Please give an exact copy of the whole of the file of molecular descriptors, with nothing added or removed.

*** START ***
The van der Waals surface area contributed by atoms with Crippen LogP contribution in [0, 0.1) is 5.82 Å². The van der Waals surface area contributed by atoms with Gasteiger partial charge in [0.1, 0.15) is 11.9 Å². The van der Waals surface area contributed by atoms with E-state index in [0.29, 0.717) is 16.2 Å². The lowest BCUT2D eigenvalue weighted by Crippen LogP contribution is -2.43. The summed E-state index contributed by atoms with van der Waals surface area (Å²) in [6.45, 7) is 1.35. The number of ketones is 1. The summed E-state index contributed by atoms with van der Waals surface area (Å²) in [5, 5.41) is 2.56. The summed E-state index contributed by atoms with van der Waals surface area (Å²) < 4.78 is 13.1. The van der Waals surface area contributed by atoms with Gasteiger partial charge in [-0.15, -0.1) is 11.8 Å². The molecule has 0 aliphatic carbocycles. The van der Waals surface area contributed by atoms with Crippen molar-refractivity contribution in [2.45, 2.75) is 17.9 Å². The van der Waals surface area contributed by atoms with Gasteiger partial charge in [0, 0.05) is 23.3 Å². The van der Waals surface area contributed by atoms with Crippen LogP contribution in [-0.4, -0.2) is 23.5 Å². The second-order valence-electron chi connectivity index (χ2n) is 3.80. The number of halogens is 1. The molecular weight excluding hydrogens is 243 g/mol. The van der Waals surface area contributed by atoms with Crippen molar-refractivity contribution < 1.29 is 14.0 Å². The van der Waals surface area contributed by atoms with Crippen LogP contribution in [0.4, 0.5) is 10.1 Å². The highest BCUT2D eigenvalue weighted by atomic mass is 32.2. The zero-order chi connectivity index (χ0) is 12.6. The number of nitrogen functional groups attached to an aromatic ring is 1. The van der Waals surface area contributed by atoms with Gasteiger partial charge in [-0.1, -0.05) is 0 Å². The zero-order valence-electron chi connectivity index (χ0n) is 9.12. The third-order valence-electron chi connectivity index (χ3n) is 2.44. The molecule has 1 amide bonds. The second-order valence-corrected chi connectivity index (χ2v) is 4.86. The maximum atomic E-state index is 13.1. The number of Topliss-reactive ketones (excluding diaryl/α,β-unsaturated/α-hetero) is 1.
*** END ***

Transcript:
The van der Waals surface area contributed by atoms with Crippen LogP contribution in [0, 0.1) is 5.82 Å². The van der Waals surface area contributed by atoms with Gasteiger partial charge in [0.1, 0.15) is 11.9 Å². The van der Waals surface area contributed by atoms with E-state index in [0.29, 0.717) is 16.2 Å². The lowest BCUT2D eigenvalue weighted by Crippen LogP contribution is -2.43. The summed E-state index contributed by atoms with van der Waals surface area (Å²) in [6.45, 7) is 1.35. The number of ketones is 1. The summed E-state index contributed by atoms with van der Waals surface area (Å²) in [5, 5.41) is 2.56. The summed E-state index contributed by atoms with van der Waals surface area (Å²) < 4.78 is 13.1. The van der Waals surface area contributed by atoms with Gasteiger partial charge in [-0.15, -0.1) is 11.8 Å². The molecule has 0 aliphatic carbocycles. The van der Waals surface area contributed by atoms with Crippen molar-refractivity contribution in [2.45, 2.75) is 17.9 Å². The van der Waals surface area contributed by atoms with Gasteiger partial charge in [0, 0.05) is 23.3 Å². The van der Waals surface area contributed by atoms with Crippen LogP contribution in [-0.4, -0.2) is 23.5 Å². The second-order valence-electron chi connectivity index (χ2n) is 3.80. The number of halogens is 1. The molecular weight excluding hydrogens is 243 g/mol. The van der Waals surface area contributed by atoms with Crippen molar-refractivity contribution < 1.29 is 14.0 Å². The van der Waals surface area contributed by atoms with Crippen LogP contribution in [0.4, 0.5) is 10.1 Å². The highest BCUT2D eigenvalue weighted by atomic mass is 32.2. The zero-order chi connectivity index (χ0) is 12.6. The number of nitrogen functional groups attached to an aromatic ring is 1. The van der Waals surface area contributed by atoms with Gasteiger partial charge in [-0.1, -0.05) is 0 Å². The zero-order valence-electron chi connectivity index (χ0n) is 9.12. The third-order valence-electron chi connectivity index (χ3n) is 2.44. The molecule has 1 amide bonds. The second-order valence-corrected chi connectivity index (χ2v) is 4.86. The maximum atomic E-state index is 13.1. The number of Topliss-reactive ketones (excluding diaryl/α,β-unsaturated/α-hetero) is 1.